I play with Apple Color for for getting Hollywood type blueish film look. Here is the result. I put small grain also.
I like it but I think it's a little too blue- especially on skin tones. The steely look is great but remember people must have normal skin, not blue in the shadows. But that's easy to fix up with your secondaries. Keep up the great work- nice cinematography.
I'm not sure that people must have normal skin tones. I just saw an Academy presentation of several older films with strong color shifts of the entire image, and it still looked great. It may be the common way to do things now, but requiring a certain skin tone seems a bit odd.
Plus, when you have a higher contrast lighting ratio as in the example shots, then you'll have a tough time pushing the shadows blue without also sending the skintones blue in the shadows.
I think it looks nice. It looks as if you have one strong source, and the ambient blue light from the environment is working as a weak blue fill on the fill side of the faces.
Not that correcting back skintones with secondaries would be wrong, I just don't think it is definitely necessary.
Here's an excellent guide to achieving the current 'Blockbuster' look, from one of the masters:
In it, Stu describes the way skin tones must be maintained - although the amount of chroma in them can vary wildly - almost orange in some - but their still in the same part of the colour spectrum. One of the best presentations on this I've ever seen.
Ben, i've watched the same tutorial in creativecow and i tried to apply same method to my footage. But it takes time to practice.
Just get the look you feel itīs great.
If you ask 1000 guys you get 1000 ways.
Get YOUR way :)
Iīve seen it and like it.
Cok guzel! You got the look already, that's what it is. It's impossible for the skin not to show some blue tones when everything else around it is pushed so far towards blue/green, but as long as the skin retains enough warm tones, then that's the idea. Of course, what I do when shooting scenes I have control over, is to place red, yellow or orange objects inconspicuously around the scene, to introduce other contrast elements between the blues and skin tones. Things like a lamp, a light, a piece of clothing do the trick...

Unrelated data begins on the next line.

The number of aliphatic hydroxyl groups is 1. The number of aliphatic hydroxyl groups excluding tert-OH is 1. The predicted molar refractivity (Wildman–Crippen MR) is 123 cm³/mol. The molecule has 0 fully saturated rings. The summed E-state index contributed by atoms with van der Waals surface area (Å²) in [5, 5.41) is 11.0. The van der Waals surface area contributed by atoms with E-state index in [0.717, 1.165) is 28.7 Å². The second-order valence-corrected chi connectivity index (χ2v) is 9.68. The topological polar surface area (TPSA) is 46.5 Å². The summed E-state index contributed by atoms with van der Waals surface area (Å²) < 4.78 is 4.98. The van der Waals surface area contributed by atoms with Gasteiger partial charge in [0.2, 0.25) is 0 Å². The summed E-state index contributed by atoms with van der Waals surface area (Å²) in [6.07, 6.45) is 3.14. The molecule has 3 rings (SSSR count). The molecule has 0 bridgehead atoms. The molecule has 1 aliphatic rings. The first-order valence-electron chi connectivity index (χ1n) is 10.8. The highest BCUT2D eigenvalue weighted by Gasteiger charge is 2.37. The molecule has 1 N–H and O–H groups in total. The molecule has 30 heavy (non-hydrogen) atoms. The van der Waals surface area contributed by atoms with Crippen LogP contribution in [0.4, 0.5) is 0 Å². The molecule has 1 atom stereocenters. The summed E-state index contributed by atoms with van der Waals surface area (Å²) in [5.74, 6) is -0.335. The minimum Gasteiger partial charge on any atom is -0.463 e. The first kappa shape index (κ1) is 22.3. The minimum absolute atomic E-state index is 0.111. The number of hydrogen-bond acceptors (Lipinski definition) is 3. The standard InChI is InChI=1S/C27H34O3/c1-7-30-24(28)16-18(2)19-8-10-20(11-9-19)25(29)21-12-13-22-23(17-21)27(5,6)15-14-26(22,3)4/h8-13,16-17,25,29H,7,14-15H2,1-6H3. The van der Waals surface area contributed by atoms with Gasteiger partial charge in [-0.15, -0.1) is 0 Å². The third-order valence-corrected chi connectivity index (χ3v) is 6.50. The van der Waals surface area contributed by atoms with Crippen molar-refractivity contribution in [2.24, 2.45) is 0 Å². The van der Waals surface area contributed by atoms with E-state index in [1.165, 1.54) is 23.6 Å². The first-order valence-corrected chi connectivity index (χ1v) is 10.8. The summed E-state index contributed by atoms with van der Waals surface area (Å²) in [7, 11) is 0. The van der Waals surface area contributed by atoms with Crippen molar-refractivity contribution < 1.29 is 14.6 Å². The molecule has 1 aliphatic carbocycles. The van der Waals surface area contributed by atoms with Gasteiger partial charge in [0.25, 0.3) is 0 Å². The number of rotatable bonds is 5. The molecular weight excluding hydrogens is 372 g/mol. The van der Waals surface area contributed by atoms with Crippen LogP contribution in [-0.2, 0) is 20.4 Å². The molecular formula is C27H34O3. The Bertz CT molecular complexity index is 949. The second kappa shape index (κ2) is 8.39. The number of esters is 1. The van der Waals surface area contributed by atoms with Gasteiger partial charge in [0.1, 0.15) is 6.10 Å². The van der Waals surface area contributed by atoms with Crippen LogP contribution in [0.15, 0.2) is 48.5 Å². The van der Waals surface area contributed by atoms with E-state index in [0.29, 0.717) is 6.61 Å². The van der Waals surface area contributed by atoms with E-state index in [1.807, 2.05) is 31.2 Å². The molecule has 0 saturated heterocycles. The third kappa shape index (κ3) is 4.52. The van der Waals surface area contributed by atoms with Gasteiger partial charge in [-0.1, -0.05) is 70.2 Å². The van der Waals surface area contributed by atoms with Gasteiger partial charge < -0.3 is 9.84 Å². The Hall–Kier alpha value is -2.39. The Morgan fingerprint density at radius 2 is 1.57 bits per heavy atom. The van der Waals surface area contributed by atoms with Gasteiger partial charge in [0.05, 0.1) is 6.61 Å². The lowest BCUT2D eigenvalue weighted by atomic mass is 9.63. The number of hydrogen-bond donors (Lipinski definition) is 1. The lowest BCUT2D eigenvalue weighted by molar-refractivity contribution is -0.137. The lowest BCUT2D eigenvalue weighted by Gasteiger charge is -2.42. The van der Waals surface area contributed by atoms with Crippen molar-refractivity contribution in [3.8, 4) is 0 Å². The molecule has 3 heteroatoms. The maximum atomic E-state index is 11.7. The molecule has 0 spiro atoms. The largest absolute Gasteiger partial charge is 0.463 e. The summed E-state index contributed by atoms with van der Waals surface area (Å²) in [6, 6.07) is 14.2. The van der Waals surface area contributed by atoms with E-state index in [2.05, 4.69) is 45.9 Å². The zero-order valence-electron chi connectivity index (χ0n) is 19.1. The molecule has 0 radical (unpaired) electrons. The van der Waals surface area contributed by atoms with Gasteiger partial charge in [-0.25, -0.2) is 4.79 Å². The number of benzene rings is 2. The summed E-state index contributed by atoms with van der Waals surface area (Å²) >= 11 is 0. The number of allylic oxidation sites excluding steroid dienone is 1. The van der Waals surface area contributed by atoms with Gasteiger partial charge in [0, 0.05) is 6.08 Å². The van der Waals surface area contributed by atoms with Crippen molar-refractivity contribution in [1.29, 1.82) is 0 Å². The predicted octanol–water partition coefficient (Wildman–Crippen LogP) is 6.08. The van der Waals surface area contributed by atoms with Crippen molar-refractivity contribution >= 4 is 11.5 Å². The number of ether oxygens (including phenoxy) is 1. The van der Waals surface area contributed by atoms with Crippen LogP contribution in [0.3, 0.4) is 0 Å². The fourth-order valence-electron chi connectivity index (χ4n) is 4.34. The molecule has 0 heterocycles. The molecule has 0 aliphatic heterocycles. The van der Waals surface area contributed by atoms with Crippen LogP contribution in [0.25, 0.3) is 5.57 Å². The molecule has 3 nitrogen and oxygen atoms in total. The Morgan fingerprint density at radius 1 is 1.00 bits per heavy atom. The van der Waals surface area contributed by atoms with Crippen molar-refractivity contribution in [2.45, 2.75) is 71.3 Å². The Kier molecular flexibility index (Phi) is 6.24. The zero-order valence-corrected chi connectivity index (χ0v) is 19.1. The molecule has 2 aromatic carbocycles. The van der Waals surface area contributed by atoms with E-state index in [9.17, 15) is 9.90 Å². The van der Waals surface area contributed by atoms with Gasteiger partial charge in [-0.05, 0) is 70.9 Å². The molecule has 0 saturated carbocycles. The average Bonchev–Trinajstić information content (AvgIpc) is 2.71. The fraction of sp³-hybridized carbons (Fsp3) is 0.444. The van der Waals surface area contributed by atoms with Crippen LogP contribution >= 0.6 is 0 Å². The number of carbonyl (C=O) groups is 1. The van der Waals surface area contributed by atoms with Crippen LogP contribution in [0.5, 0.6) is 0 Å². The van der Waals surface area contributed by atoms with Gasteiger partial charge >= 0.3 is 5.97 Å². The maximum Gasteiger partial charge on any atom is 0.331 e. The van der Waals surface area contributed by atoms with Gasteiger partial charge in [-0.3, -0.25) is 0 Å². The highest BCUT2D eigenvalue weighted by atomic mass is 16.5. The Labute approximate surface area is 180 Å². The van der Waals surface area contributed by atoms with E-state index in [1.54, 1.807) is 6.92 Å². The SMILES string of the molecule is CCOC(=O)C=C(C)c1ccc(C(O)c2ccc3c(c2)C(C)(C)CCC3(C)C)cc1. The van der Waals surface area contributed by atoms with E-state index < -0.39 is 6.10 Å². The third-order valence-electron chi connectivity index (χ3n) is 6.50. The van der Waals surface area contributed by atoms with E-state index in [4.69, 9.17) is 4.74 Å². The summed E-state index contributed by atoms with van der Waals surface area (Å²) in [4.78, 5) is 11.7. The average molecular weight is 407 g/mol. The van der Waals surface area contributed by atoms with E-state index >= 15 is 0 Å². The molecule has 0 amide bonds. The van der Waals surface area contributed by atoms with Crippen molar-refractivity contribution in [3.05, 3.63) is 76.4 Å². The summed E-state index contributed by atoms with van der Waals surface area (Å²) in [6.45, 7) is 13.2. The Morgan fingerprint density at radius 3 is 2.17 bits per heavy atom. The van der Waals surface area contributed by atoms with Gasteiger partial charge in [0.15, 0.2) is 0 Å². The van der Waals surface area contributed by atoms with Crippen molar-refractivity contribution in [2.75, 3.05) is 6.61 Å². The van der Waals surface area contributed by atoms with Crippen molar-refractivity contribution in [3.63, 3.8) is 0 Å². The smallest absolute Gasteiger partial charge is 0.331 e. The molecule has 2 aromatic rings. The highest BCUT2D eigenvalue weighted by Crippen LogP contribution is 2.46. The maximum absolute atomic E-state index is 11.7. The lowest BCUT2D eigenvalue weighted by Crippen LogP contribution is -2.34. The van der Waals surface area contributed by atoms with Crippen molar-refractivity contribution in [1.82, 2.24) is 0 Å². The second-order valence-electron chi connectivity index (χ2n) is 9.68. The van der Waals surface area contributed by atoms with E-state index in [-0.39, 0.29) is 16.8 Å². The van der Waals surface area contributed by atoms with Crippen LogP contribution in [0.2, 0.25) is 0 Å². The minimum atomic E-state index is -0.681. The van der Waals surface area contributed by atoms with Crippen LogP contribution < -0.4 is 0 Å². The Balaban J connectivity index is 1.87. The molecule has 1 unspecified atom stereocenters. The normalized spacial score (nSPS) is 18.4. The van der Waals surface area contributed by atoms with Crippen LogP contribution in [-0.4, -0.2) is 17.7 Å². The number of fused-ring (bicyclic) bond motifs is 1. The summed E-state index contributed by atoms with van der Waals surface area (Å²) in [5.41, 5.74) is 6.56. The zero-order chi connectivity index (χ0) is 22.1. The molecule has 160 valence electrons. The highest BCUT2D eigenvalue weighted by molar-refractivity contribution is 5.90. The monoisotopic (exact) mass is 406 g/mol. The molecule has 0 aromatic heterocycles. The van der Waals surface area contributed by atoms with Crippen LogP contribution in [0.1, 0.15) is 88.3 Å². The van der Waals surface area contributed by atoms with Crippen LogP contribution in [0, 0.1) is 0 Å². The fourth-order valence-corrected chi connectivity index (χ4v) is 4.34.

I think you've got the "fashion of the day"-blockbuster look already... But then again, I'm soooo bored with every single movie looking exactly the same way these days. It's like looking at a propaganda piece from Sverigedemokraterna (pseudo rightwing-extremist almost neo-nazi party here in sweden). Everything is in shades of blue and yellow, like the flag of our country. Although, I'm just an out of work video-hobbyist and wannabe film-critic in the middle of nowhere in the middle of Sweden so my opinion on this matter doesn't weigh in that much, I guess, does it? ;)
Anyhoo' (got a bit carried away off topic there I'm afraid)
I've been trying some ways that's been talked about, all the way from the threeway CC to a rather complex way using colorama to produce a mask that'll follow color-ranges. But the one I took a liking to is the Hue/Saturation-way... in AE for me...
- Choose to adjust only the primary color you want.
- Pump the saturation so you'll see what range you're affecting. (no worries, this'll look ugly, it's just to help with the next step)
- Adjust the range on the color-scale to get the areas you want.
- Pull back the saturation and adjust it and hue and brightness to your liking.
- Add another Hue/sat for other specific colors.
I use this mostly because I lack the threeway color corrector wheels that the tutorials talk about and I can get at specific colors in a more simple way for me. This is my one of a thousand ways of doing it as Luis put it.
I like it, looks great. Skintone often doesn't look like skintone at all in some of the most amazing looking series or films. Nice work!
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